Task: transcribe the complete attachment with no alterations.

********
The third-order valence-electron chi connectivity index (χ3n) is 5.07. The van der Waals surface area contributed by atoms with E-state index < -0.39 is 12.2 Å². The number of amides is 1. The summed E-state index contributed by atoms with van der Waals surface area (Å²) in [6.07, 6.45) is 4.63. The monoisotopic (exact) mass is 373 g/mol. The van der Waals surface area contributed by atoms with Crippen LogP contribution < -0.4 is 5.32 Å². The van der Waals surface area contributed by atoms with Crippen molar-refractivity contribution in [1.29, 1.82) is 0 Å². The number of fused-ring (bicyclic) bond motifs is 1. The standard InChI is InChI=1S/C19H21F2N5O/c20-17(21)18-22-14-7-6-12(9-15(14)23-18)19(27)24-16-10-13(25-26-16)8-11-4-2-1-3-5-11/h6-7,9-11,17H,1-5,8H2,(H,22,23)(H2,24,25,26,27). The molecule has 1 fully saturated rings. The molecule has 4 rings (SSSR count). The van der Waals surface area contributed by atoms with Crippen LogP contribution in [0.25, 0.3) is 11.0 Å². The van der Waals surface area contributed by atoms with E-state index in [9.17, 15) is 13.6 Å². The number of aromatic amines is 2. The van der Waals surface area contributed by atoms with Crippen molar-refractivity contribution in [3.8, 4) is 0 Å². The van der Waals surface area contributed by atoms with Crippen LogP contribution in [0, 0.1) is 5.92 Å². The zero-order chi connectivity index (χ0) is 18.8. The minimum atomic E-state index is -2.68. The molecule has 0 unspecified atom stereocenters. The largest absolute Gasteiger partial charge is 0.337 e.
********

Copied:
The third-order valence-electron chi connectivity index (χ3n) is 5.07. The van der Waals surface area contributed by atoms with E-state index < -0.39 is 12.2 Å². The number of amides is 1. The summed E-state index contributed by atoms with van der Waals surface area (Å²) in [6.07, 6.45) is 4.63. The monoisotopic (exact) mass is 373 g/mol. The van der Waals surface area contributed by atoms with Crippen LogP contribution < -0.4 is 5.32 Å². The van der Waals surface area contributed by atoms with Crippen molar-refractivity contribution in [1.29, 1.82) is 0 Å². The number of fused-ring (bicyclic) bond motifs is 1. The standard InChI is InChI=1S/C19H21F2N5O/c20-17(21)18-22-14-7-6-12(9-15(14)23-18)19(27)24-16-10-13(25-26-16)8-11-4-2-1-3-5-11/h6-7,9-11,17H,1-5,8H2,(H,22,23)(H2,24,25,26,27). The molecule has 1 fully saturated rings. The molecule has 4 rings (SSSR count). The van der Waals surface area contributed by atoms with Crippen LogP contribution in [0.25, 0.3) is 11.0 Å². The van der Waals surface area contributed by atoms with E-state index in [9.17, 15) is 13.6 Å². The number of aromatic amines is 2. The van der Waals surface area contributed by atoms with Crippen molar-refractivity contribution in [3.8, 4) is 0 Å². The van der Waals surface area contributed by atoms with Crippen LogP contribution in [0, 0.1) is 5.92 Å². The zero-order chi connectivity index (χ0) is 18.8. The minimum atomic E-state index is -2.68. The molecule has 0 unspecified atom stereocenters. The largest absolute Gasteiger partial charge is 0.337 e.